Damien Broderick, Psience Fiction: The Paranormal in Science Fiction Literature (McFarland, 2018, 202pp, £42.95)
Reviewed by Gavin Miller (University of Glasgow)
In Psience Fiction, the critic, author and science writer Damien Broderick turns his talents to an investigation of psychic phenomena in sf. As Broderick points out, ‘psi phenomena’ such as telepathy, precognition, telekinesis, clairvoyance, group minds and (gadget-free) teleportation were abundant in Golden Age sf, and have maintained a significant presence in the genre even if their popularity has declined. Broderick notes that, during its peak, psi was a trope as prevalent as space travel and nuclear technology, but, unlike these latter technologies, parapsychological phenomena have never achieved mainstream scientific and technological legitimation.
Broderick starts by exploring the apparently paradoxical drive in Golden Age sf to treat the paranormal as ‘a kind of science’. The views and activities of John W. Campbell are central to this section, as Broderick explores how Campbell ‘set out to use his magazine Astounding Science Fiction as a vehicle for both the investigation and promotion of psi’. The introduction closes with a brief summary of the critic Peter Lowentrout’s pathfinding work on psi in sf; this material sits oddly, as an afterthought, when it might have been securely integrated into the introduction’s developing argument.
The heart of Broderick’s book consists of forty-four brief chapters, each introducing, summarising and evaluating one or more ‘psience fiction’ narratives. These brief readings are presented in chronological order, but there is no reason to read them this way (particularly since they do not aim at a cumulative argument). They are best dipped into – pursuing stories one already knows in order to be educated further by Broderick’s erudition, or chasing up material from an era or author of interest. The readings are chatty, opinionated and informed by a broad knowledge of the genre, and a close eye for textual detail. I enjoyed, for instance, reading more about Colin Wilson, who Broderick accurately describes as a ‘pop-polymath’, with a ‘magpie attraction to every new or old shiny or rusted idea’. The main niggles come from Broderick’s asides on parapsychological research, his occasional jabs at academia and the somewhat repetitive tone that comes from looking at a large number of narratives that share a conceit. Future researchers on ‘psience fiction’ (even if they don’t accept Broderick’s terminology or wider worldview) will find these brief chapters an immensely valuable aid to their work.
The book deviates from psi phenomena proper into a consideration of the afterlife in sf, which provides an incongruous, if thought-provoking, closing appendix. Broderick notes that belief in a spiritual afterlife is at odds with the Enlightenment assumptions of sf, and offers a fast-paced overview of sf salvations such as cryonic suspension, rejuvenation, life extension, mind uploading and radical posthuman transformation. The appendix, like the rest of the book, displays the author’s intimate familiarity with the fields of sf and technoculture. The analysis could, though, be more rigorous – particularly when sociological issues such as religious fundamentalism are broached.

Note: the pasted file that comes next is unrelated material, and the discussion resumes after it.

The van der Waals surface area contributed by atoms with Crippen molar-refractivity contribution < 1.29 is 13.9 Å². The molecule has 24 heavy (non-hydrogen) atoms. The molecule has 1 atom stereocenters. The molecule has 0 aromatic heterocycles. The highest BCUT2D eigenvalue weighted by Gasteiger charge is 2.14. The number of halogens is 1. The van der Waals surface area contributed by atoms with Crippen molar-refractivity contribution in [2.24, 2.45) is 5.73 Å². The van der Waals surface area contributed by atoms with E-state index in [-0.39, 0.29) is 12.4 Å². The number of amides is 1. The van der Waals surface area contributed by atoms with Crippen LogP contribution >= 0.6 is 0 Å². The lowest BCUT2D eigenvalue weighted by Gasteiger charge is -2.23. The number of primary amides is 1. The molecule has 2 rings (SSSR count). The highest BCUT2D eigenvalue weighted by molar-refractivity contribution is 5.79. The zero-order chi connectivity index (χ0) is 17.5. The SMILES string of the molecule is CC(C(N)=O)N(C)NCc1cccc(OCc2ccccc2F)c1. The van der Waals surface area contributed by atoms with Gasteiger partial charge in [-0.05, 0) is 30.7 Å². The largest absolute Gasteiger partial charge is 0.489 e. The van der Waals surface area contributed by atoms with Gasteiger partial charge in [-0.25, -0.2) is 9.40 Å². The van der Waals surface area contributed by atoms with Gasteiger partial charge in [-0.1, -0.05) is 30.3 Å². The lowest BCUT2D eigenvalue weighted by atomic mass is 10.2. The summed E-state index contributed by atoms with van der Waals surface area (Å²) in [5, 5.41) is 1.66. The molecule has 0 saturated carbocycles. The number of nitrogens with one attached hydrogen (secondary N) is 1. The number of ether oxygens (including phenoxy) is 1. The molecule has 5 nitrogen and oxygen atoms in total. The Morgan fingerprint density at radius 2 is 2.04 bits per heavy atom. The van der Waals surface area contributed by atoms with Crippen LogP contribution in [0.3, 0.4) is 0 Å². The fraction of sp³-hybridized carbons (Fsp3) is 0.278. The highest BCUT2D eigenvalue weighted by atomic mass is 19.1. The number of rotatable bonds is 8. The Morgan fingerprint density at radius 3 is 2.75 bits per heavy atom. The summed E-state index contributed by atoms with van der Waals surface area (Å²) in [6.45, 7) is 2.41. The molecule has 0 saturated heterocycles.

Broderick offers more than just a literary survey and analysis. He also defends continued parapsychological investigation, and argues for the recovery of (now suppressed) psi knowledge obtained by psychological, natural scientific and military researchers. So-called ‘remote viewing’ by the US military during the Cold War proves particularly fascinating to Broderick, who cites it extensively. To assess the validity of Broderick’s claims is beyond my expertise. The picture that he paints of parapsychology as suppressed and neglected knowledge seem, though, somewhat inaccurate. Anomalistic psychology investigates experience and beliefs in psi phenomena, even though it may preclude explanation by a distinct psi causality. Moreover, methodologically rigorous parapsychological research certainly continues within academia: the University of Edinburgh’s Parapsychology Unit (established 1985) has a Chair of Parapsychology, currently held by Prof Caroline Watt, a respected and well-known researcher in the field.
Psience Fiction is an interesting and provocative survey of parapsychological phenomena in sf, and will be essential reading for literary critics who want to build upon Broderick’s research. The book could do with a tighter focus on literary materials; the defence of parapsychology’s scientific credentials is too brief and too selective to allow a robust argument to emerge. The literary readings, while valuable for their recovery of often neglected works, are frequently rather descriptive and could be more selective: closer, deeper analysis would be welcome, as well as some consideration of the implications of parapsychological psience fiction for the genre as a whole.